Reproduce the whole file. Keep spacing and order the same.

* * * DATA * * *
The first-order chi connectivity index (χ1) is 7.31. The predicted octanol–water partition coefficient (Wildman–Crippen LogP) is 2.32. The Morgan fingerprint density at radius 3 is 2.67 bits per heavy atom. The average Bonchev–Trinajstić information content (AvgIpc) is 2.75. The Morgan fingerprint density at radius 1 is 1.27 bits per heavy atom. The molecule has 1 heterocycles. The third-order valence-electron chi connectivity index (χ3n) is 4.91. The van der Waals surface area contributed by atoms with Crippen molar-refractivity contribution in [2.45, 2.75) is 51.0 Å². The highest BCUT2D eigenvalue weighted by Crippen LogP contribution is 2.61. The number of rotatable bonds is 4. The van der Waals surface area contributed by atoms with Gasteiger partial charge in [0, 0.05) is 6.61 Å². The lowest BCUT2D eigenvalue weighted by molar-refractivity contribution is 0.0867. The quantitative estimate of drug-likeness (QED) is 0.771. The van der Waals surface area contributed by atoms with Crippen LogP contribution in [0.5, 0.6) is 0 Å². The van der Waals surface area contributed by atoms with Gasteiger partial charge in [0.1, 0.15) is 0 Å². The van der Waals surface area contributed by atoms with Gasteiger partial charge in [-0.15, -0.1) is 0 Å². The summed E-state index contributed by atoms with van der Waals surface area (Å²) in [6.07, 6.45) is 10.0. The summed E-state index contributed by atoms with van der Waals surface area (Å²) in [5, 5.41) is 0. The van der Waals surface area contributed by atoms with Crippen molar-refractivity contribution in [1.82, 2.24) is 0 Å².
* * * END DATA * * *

The first-order chi connectivity index (χ1) is 7.31. The predicted octanol–water partition coefficient (Wildman–Crippen LogP) is 2.32. The Morgan fingerprint density at radius 3 is 2.67 bits per heavy atom. The average Bonchev–Trinajstić information content (AvgIpc) is 2.75. The Morgan fingerprint density at radius 1 is 1.27 bits per heavy atom. The molecule has 1 heterocycles. The third-order valence-electron chi connectivity index (χ3n) is 4.91. The van der Waals surface area contributed by atoms with Crippen molar-refractivity contribution in [2.45, 2.75) is 51.0 Å². The highest BCUT2D eigenvalue weighted by Crippen LogP contribution is 2.61. The number of rotatable bonds is 4. The van der Waals surface area contributed by atoms with Gasteiger partial charge in [0, 0.05) is 6.61 Å². The lowest BCUT2D eigenvalue weighted by molar-refractivity contribution is 0.0867. The quantitative estimate of drug-likeness (QED) is 0.771. The van der Waals surface area contributed by atoms with Crippen LogP contribution in [0.5, 0.6) is 0 Å². The van der Waals surface area contributed by atoms with Gasteiger partial charge in [0.1, 0.15) is 0 Å². The van der Waals surface area contributed by atoms with Gasteiger partial charge in [-0.15, -0.1) is 0 Å². The summed E-state index contributed by atoms with van der Waals surface area (Å²) in [6.07, 6.45) is 10.0. The summed E-state index contributed by atoms with van der Waals surface area (Å²) in [5, 5.41) is 0. The van der Waals surface area contributed by atoms with Crippen molar-refractivity contribution in [1.82, 2.24) is 0 Å².